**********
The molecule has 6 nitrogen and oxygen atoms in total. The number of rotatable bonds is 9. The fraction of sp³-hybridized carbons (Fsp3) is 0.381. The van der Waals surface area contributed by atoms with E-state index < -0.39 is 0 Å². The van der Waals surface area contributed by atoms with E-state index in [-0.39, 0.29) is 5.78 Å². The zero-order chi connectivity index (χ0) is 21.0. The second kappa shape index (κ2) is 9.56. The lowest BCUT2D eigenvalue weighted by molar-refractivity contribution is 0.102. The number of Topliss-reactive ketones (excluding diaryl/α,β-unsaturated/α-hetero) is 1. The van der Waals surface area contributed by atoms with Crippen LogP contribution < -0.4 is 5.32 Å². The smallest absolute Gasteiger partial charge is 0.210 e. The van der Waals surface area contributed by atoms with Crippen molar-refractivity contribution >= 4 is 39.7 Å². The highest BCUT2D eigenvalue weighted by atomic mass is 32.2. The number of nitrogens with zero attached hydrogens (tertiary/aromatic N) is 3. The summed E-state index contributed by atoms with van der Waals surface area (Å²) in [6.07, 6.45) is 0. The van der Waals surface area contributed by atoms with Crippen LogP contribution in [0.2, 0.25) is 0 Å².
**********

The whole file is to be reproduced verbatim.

The molecule has 6 nitrogen and oxygen atoms in total. The number of rotatable bonds is 9. The fraction of sp³-hybridized carbons (Fsp3) is 0.381. The van der Waals surface area contributed by atoms with E-state index < -0.39 is 0 Å². The van der Waals surface area contributed by atoms with E-state index in [-0.39, 0.29) is 5.78 Å². The zero-order chi connectivity index (χ0) is 21.0. The second kappa shape index (κ2) is 9.56. The lowest BCUT2D eigenvalue weighted by molar-refractivity contribution is 0.102. The number of Topliss-reactive ketones (excluding diaryl/α,β-unsaturated/α-hetero) is 1. The van der Waals surface area contributed by atoms with Crippen LogP contribution < -0.4 is 5.32 Å². The smallest absolute Gasteiger partial charge is 0.210 e. The van der Waals surface area contributed by atoms with Crippen molar-refractivity contribution >= 4 is 39.7 Å². The highest BCUT2D eigenvalue weighted by atomic mass is 32.2. The number of nitrogens with zero attached hydrogens (tertiary/aromatic N) is 3. The summed E-state index contributed by atoms with van der Waals surface area (Å²) in [6.07, 6.45) is 0. The van der Waals surface area contributed by atoms with Crippen LogP contribution in [0.2, 0.25) is 0 Å².